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Saturday, July 5, 2014

Dred Scott v. Sandford Case Brief

Dredd Scott v Sandford Case Brief
In the year 1846, an African American slave named Dred Scott sued for his and his wife’s freedom in one of the city courts in St. Louis. Dred Scott and his wife had been previously taken by his owners to live in the free States of Illinois and Winconsin, but they subsequently moved back to Missouri, a slave state.
Chief Justice Roger Taney, a firm supporter in the concept of black slavery penned the decision against Dred Scott, citing various reasons to propagate slavery.

Procedural History
The case was filed at the city court of St. Louis but was subsequently brought up to the Supreme Court of the United States for decision.

The issue was whether or not Dred Scott and his wife could obtain their freedom based on the existing laws.

In the time of Dred Scott, laws were blatantly against slaves. There were no laws which granted them freedom, rights, and any sort of equality with the white Americans.

Upon the conclusion of the Dred Scott case, Chief Justice Roger Taney declared to everyone that all blacks never could and never would be citizens of the United States. This was regardless of whether they were free or not. Taney attacked the very validity of the suit brought by Dred Scott, claiming that as a black slave – free or not – Scott had no right to sue seeing as he was not a citizen of the United States. Taney penned a lengthy decision which detailed all the various reasons why and how blacks were and could never be citizens of the United States. He even cited the creation of the Constitution of the United States. He said that the grant of citizenship to everyone did not ever include the blacks as they were not members of the exclusive peoples who formed part of the new political body and country. He further claimed that it was never in the contemplation of the authors of the Constitution to include the class of people who were merely imported to become slaves. Their descendants were likewise not extended the privileges of citizenship.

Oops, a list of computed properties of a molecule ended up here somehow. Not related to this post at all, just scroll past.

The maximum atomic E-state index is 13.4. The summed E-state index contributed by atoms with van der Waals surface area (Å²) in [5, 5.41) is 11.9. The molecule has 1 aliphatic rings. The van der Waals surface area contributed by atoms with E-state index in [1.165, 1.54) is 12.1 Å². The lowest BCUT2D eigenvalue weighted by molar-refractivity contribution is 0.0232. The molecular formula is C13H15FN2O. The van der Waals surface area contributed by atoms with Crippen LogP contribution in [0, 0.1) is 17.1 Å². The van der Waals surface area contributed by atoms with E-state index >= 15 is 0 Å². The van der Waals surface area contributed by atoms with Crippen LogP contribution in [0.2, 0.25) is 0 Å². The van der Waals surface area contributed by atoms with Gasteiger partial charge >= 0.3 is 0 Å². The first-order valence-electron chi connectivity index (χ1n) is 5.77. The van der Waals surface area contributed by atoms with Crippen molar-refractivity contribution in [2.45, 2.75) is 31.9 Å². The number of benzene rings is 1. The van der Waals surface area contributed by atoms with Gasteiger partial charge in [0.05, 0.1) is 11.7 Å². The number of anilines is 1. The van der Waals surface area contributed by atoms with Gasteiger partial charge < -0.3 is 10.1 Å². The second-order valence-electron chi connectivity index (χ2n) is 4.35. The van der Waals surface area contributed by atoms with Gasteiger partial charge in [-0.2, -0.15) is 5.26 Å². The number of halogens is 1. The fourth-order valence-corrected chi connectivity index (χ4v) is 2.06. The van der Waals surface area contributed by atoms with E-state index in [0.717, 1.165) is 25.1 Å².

He further went on to state that African Americans were beings that have always been regarded as an inferior race in terms of social and political standpoints. No “negro” should ever be afforded respect as they had never had any rights in the first place.

More insultingly, Taney concluded that the suit filed by Dred Scott was not to even be considered as a suit of citizens from different states as Scott himself was not even deemed fit to be a citizen. He dismissed the case by reason of the lack of jurisdiction of the Court.

In addition to this decision on the case of Dred Scott, Taney also declared that the Missouri Compromise was unconstitutional. It was stated that Missouri could not be declared as “free territory” because the said action was not within the powers of the Congress. According to the Court decision, the power of the Congress to create and obtain territories was only limited to the territories in the Northwest. Furthermore, it was claimed that the deprivation of the ownership of slaves of white folk was a violation of the Fifth Amendment and therefore, allowing slaves to obtain freedom in “free” states was illegal as well.


The case of Dred Scott is known today as one of the most racist and unjust decision ever to have been made by the United States Supreme Court. Indeed, it is only considered today as dictum and absolutely not binding upon the courts and existing legal system.

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